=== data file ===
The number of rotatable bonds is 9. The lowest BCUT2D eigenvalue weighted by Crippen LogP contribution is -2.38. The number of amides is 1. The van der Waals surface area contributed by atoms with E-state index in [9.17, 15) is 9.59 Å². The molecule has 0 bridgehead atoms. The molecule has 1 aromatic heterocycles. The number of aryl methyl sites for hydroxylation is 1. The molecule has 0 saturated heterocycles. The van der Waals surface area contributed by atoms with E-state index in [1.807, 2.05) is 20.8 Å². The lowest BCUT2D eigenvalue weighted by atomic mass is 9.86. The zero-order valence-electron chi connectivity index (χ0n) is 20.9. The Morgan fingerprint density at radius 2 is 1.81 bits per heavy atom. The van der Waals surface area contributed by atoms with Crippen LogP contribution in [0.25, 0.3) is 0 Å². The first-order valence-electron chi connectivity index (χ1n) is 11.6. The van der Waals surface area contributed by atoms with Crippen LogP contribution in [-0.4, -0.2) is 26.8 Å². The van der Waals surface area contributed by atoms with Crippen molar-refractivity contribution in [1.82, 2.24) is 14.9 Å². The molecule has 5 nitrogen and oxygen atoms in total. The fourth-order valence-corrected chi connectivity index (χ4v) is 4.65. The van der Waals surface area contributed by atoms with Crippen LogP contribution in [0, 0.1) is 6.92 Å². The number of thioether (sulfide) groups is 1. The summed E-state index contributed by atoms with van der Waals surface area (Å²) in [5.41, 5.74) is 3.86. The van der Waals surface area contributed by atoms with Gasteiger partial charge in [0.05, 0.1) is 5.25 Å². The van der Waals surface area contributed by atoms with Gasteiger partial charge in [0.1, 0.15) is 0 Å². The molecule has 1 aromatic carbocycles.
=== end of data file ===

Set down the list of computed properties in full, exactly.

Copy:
The number of rotatable bonds is 9. The lowest BCUT2D eigenvalue weighted by Crippen LogP contribution is -2.38. The number of amides is 1. The van der Waals surface area contributed by atoms with E-state index in [9.17, 15) is 9.59 Å². The molecule has 0 bridgehead atoms. The molecule has 1 aromatic heterocycles. The number of aryl methyl sites for hydroxylation is 1. The molecule has 0 saturated heterocycles. The van der Waals surface area contributed by atoms with E-state index in [1.807, 2.05) is 20.8 Å². The lowest BCUT2D eigenvalue weighted by atomic mass is 9.86. The zero-order valence-electron chi connectivity index (χ0n) is 20.9. The Morgan fingerprint density at radius 2 is 1.81 bits per heavy atom. The van der Waals surface area contributed by atoms with Crippen LogP contribution in [0.25, 0.3) is 0 Å². The first-order valence-electron chi connectivity index (χ1n) is 11.6. The van der Waals surface area contributed by atoms with Crippen LogP contribution in [-0.4, -0.2) is 26.8 Å². The van der Waals surface area contributed by atoms with Crippen molar-refractivity contribution in [1.82, 2.24) is 14.9 Å². The molecule has 5 nitrogen and oxygen atoms in total. The fourth-order valence-corrected chi connectivity index (χ4v) is 4.65. The van der Waals surface area contributed by atoms with Crippen LogP contribution in [0, 0.1) is 6.92 Å². The number of thioether (sulfide) groups is 1. The summed E-state index contributed by atoms with van der Waals surface area (Å²) in [5.41, 5.74) is 3.86. The van der Waals surface area contributed by atoms with Gasteiger partial charge in [0.05, 0.1) is 5.25 Å². The van der Waals surface area contributed by atoms with Gasteiger partial charge in [0.1, 0.15) is 0 Å². The molecule has 1 aromatic carbocycles.